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Osprey Aircraft of the Aces 46 : Austro Hungarian Aces of World War I

World War I was the conflict that spelled the end of the Austro-Hungarian Empire, which had for centuries dominated Central Europe. At the end of the war it disintegrated into a number of smaller nations representing various ethnic groups. In 1914 the empire was already failing as a result of ethnic resentments against the rule of German-speaking Austrians, and its armed forces were large but poorly trained and in general poorly equipped. The air services had only 35 aircraft on the outbreak of war, and though Austro-Hungarian industry provided moderately large numbers of aircraft, few of these were of the best quality. The numerical as well as technical balance was offset by the purchase of German aircraft, but these too were generally not of the best. Thus the fliers of the Austro-Hungarian Empire, operating on the Serbian and Russian fronts, were fortunate at first to be faced by only small numbers of even more obsolescent aircraft. Serbia fell in 1915, but then Italy declared war and the Austro-Hungarians were still faced with a two-front war. The conflict with Italy was essentially static, but that against Russia was very fluid by the standards of World War I. Austro-Hungarian fighter pilots performed bravely and at times very effectively under extremely difficult geographic, climatic and operational conditions. Their efforts are reflected in the careers of aces such as Hauptmann Godwin Brumowski (40 victories), Offizierstellvertreter Julius Arigi (32 victories), Oberleutnant Frank Linke-Crawford (30 victories), Oberleutnant Benno Fiala Ritter von Fernbrugg (29 victories) and Leutnant Josef Kiss (19 victories). Text by Chris Chant with illustrations by Mark Rolfe.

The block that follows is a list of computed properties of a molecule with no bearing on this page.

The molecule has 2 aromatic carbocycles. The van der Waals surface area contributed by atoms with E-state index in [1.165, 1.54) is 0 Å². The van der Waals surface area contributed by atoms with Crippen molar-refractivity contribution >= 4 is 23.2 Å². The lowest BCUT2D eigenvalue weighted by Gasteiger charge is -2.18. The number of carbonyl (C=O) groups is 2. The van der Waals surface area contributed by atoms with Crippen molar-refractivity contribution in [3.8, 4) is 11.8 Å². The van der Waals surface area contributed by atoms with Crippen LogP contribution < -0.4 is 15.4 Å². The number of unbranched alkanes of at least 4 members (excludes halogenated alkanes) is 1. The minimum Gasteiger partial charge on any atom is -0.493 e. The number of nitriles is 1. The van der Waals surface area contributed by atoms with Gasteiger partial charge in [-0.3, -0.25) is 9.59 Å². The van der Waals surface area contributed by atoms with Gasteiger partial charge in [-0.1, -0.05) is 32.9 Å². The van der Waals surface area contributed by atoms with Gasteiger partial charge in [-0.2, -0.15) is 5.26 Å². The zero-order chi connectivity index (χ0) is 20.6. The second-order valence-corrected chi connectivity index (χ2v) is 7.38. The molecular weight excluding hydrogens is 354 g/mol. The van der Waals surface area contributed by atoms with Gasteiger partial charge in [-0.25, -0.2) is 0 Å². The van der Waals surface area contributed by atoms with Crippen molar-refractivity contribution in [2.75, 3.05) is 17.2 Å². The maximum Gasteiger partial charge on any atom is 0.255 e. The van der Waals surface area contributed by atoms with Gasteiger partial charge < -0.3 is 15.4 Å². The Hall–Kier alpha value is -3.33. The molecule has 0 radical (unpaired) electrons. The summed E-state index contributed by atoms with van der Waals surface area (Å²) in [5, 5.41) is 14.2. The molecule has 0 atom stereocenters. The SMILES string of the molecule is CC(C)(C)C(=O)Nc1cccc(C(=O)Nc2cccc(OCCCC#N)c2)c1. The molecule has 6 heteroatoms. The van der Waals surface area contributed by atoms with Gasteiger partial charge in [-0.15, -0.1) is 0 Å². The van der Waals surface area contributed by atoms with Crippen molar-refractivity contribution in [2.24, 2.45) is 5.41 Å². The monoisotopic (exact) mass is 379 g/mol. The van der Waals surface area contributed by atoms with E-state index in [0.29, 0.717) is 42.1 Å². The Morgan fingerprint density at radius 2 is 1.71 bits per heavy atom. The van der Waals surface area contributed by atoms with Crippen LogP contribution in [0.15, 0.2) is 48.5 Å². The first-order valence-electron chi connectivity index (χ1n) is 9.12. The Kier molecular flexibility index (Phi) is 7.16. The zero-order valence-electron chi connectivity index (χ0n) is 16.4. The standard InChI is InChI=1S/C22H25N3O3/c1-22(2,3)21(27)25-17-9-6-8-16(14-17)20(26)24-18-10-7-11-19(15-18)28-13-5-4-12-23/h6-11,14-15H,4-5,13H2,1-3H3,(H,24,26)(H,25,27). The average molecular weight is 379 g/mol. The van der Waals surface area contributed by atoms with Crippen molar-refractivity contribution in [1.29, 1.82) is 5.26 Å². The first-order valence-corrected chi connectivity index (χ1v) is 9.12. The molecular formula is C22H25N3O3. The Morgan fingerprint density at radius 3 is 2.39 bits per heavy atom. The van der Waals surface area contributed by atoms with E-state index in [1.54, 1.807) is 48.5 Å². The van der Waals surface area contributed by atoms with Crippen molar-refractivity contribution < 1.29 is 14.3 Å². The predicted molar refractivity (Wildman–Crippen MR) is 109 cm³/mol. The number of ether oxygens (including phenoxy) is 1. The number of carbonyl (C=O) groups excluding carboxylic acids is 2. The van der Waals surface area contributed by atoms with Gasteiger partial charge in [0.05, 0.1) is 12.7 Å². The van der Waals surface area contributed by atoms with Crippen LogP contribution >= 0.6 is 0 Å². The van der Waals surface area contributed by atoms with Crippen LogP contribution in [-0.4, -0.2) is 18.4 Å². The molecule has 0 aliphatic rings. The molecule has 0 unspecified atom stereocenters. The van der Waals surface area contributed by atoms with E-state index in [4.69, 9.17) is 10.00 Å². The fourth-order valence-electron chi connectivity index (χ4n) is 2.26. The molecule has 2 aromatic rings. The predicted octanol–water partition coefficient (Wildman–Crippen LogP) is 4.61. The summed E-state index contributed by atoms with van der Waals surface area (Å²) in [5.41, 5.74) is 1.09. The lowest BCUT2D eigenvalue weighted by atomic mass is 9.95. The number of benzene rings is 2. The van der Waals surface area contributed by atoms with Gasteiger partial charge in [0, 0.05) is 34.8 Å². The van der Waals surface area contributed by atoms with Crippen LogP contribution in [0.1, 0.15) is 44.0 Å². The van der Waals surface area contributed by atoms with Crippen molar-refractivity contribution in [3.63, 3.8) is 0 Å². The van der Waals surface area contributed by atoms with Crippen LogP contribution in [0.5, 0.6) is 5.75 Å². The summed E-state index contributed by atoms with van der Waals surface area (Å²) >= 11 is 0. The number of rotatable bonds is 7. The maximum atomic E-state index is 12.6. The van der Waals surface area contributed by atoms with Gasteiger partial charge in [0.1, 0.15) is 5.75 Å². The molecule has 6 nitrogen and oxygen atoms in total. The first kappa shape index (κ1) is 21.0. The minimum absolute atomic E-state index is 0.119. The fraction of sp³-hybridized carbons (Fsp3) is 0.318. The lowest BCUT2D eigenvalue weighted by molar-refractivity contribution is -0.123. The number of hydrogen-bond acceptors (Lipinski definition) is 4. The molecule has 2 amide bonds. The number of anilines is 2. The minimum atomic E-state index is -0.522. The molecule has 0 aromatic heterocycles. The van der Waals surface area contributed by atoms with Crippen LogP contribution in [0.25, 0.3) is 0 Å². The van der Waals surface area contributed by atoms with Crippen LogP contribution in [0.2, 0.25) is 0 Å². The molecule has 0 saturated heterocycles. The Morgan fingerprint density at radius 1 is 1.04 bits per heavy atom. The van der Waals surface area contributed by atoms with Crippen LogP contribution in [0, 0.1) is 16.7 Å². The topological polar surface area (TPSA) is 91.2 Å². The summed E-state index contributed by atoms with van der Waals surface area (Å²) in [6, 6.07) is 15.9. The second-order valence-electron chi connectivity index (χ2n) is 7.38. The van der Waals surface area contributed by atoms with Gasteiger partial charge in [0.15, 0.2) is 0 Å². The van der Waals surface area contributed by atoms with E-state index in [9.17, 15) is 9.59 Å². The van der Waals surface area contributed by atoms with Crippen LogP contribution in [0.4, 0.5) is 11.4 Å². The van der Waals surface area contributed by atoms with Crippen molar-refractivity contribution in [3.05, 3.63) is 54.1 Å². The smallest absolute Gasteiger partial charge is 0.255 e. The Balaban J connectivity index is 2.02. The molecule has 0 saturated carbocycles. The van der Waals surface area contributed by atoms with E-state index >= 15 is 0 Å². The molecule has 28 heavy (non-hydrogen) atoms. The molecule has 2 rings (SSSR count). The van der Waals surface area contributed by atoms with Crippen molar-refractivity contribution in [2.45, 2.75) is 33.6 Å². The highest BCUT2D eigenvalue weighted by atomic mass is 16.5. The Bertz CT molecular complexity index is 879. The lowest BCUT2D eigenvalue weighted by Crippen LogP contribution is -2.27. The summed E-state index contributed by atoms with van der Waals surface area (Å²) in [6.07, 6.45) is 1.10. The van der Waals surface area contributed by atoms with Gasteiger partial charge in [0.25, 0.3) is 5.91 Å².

Contents
  • Introduction
  • Squadrons and their Markings
  • The Serbian Front
  • The Eastern Front
  • The Italian Front
  • Aces Profiles

 

Osprey Aircraft of the Aces


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